- The Washington Times - Sunday, November 4, 2001

BELGRADE, Yugoslavia Alexander Radovic, a pinstriped taxman, hardly fits the image of a Balkan tough guy.
But get him talking about the cronies of former Yugoslav President Slobodan Milosevic, and the various shady means they used to get rich, and the mild-mannered accountant's eyes get steely.
"We're going to find out who stole how much and in what way. And then we'll chase them down and make them pay," he said.
Mr. Radovic is the head of the Serbian Public Revenue Agency, the state's main tax body. He also is head of a commission charged with implementing a unique new law: a one-off tax on profits made by using connections with the old regime.
While the rest of the world focuses on Mr. Milosevic's treatment of Kosovo Albanians and his trial on war-crimes charges in The Hague, here in Serbia the government is trying to reverse the economic catastrophe of the former regime.
In the 1980s, the Yugoslavs' standard of living was comparable to that in Western Europe. By the eve of Mr. Milosevic's electoral defeat last fall, however, a poll showed that the average respondent was wearing 10-year-old shoes. Now people are demanding that their new government punish those responsible for their impoverishment.
That includes pretty much every rich person in Serbia. "It wasn't possible to get rich without stealing here," said Sika Pistolova, an economic journalist for Belgrade radio station B-92. "The future of the Serbian economy depends on local entrepreneurs, and they're all thieves."
Money acquired using illegal means is, of course, subject to confiscation, and its owners are liable to prosecution. Prosecutors in Serbia are said to be collecting evidence for corruption charges against Mr. Milosevic himself.
But it was much more common for people to abuse their connections with the government to get rich in ways that weren't strictly illegal.
The new law, called Non-recurrent Tax on Extra Income and Extra Property Acquired by Using Special Facilities, identifies 20 ways in which those close to the government could take advantage. The means range from the crude to the ingenious. Some businessmen would get permits to take hard currency out of the country for the purposes of buying goods to import, and would take a bit for themselves.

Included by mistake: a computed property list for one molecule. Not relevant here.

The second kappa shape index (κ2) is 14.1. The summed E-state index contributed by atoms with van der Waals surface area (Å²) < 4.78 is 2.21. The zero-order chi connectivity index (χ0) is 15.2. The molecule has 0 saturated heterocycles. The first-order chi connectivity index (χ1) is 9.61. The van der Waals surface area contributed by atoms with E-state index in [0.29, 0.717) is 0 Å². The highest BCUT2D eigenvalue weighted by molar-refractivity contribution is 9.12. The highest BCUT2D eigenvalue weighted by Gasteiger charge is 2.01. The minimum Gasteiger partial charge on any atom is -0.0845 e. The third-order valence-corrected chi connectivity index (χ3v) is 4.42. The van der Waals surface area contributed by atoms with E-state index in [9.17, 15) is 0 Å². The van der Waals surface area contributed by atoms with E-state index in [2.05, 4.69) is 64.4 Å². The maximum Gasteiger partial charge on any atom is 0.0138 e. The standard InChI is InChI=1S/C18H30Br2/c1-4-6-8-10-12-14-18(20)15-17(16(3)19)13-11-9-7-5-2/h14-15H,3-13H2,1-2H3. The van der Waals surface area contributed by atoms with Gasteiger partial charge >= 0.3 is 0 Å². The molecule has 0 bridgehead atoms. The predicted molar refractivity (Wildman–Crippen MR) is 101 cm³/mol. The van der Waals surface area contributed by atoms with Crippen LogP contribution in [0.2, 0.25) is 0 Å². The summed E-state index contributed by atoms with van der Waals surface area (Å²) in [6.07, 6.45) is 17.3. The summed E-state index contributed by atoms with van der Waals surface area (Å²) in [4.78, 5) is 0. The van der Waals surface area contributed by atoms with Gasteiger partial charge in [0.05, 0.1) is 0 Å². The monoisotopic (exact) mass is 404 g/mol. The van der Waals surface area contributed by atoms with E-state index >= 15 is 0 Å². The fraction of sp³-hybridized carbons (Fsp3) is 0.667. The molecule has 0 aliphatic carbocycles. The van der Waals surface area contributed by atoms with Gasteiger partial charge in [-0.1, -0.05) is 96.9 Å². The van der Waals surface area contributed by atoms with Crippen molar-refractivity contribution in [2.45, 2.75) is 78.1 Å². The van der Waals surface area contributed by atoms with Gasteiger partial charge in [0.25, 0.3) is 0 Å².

Directors of state-owned companies would run the companies into the ground, while their private companies would mysteriously prosper. "They would just transfer all the assets to their private companies, while leaving the debts and liabilities to the state companies," Mr. Radovic said.
Other directors would form a bank with the assets of their company, which then would give them a loan to buy the company. "It's like performing open-heart surgery on your own body," Mr. Radovic said.
During the period of hyperinflation in the early 1990s, when prices were rising at a rate of 313 million percent, a fixed official exchange rate allowed businessmen to take out a withdrawal in foreign currency one day and pay it back the next at a fraction of the cost.
Such policies were designed not only to enrich Milosevic's associates, but also to deliberately impoverish normal people, Mr. Radovic said. "You see, when people are poor you can corrupt them with very little money."
Mr. Radovic estimates that the profits gained by such skullduggery totaled about $10 billion over the past decade, "and that's a low estimate." The annual state budget is about $2 billion.
The new law requires anyone who gained money in any of the 20 shady ways to declare the income, and then pay a tax ranging from 30 percent to 90 percent.
So far, about 2,000 people have declared such earnings, though Mr. Radovic suspects many grossly underreported. Close to 250 of them have paid their taxes, totaling a little more than $1.5 million. Most of them were small fish, but one was current Interior Minister Dusan Mihajlovic, who had an import company that took a reported $500,000 in profits from shady currency operations.
To press the others into paying the tax, Mr. Radovic's commission is preparing lists of suspected tax dodgers. So far it has completed lists for six of the 20 tax bases, and some of the names have caused a stir. In addition to Mihajlovic, the list includes current Serbian President Milan Milutinovic and media tycoon Bogoljub Karic, a former small-time Kosovo-based businessman whose BK Group owns a private television station, a bank and the major cellular phone operator.
Most on the list have shunned publicity, but Mr. Karic who has been assessed a tax of more than $30 million has waged a media campaign to clear his name. He has accused the government of going on a witch hunt and casts himself as a victim of the Milosevic era. "We didn't succeed we survived. Any company that survived the last decade is a great company," he said in an e-mail interview with the Belgrade newspaper Politika.
In an open letter, he told Mr. Radovic that whatever the government took, he would get back. "If we survived the last decade, trust me, Radovic, we will survive you."
Last month, he briefly fled the country, apparently to Russia, claiming he had seen snipers outside his house and implying that they were sent there by Mr. Radovic. He denied leaving to avoid paying the tax.
Mr. Radovic says the largest 200 scofflaws have yet to declare themselves. "It's going to be a long, hard, painful job," he said. It's also dangerous he has round-the-clock bodyguards.
The bloated, ex-communist bureaucracy is on the government's side. The Public Revenue Agency has more than 10,000 employees, "so for me it's not a problem to put 15 inspectors just on Karic," Mr. Radovic said.
The goal is not to get all the money back, but to make an impression on ordinary people that now nobody is above the law.

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